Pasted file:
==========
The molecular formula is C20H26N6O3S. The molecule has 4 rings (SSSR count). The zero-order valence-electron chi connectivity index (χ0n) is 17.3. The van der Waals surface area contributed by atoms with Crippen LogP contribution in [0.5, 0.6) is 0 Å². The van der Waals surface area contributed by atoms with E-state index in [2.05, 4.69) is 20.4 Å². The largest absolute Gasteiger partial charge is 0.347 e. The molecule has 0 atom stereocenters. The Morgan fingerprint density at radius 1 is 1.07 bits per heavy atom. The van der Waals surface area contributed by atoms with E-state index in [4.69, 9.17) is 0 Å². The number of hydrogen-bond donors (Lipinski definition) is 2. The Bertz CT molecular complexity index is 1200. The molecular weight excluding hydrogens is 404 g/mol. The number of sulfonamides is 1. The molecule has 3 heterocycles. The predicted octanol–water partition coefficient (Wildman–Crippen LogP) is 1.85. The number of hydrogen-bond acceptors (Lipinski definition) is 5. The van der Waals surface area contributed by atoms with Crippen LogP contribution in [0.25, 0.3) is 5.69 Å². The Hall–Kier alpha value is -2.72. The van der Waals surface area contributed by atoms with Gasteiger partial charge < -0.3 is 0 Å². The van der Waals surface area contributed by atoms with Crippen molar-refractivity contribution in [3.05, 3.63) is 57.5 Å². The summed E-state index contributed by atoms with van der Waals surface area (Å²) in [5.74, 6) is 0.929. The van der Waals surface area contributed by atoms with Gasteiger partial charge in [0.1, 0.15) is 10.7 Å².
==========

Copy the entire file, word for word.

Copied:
The molecular formula is C20H26N6O3S. The molecule has 4 rings (SSSR count). The zero-order valence-electron chi connectivity index (χ0n) is 17.3. The van der Waals surface area contributed by atoms with Crippen LogP contribution in [0.5, 0.6) is 0 Å². The van der Waals surface area contributed by atoms with E-state index in [2.05, 4.69) is 20.4 Å². The largest absolute Gasteiger partial charge is 0.347 e. The molecule has 0 atom stereocenters. The Morgan fingerprint density at radius 1 is 1.07 bits per heavy atom. The van der Waals surface area contributed by atoms with E-state index in [4.69, 9.17) is 0 Å². The number of hydrogen-bond donors (Lipinski definition) is 2. The Bertz CT molecular complexity index is 1200. The molecular weight excluding hydrogens is 404 g/mol. The number of sulfonamides is 1. The molecule has 3 heterocycles. The predicted octanol–water partition coefficient (Wildman–Crippen LogP) is 1.85. The number of hydrogen-bond acceptors (Lipinski definition) is 5. The van der Waals surface area contributed by atoms with Crippen LogP contribution in [0.25, 0.3) is 5.69 Å². The Hall–Kier alpha value is -2.72. The van der Waals surface area contributed by atoms with Gasteiger partial charge < -0.3 is 0 Å². The van der Waals surface area contributed by atoms with Crippen molar-refractivity contribution in [3.05, 3.63) is 57.5 Å². The summed E-state index contributed by atoms with van der Waals surface area (Å²) in [5.74, 6) is 0.929. The van der Waals surface area contributed by atoms with Gasteiger partial charge in [0.1, 0.15) is 10.7 Å².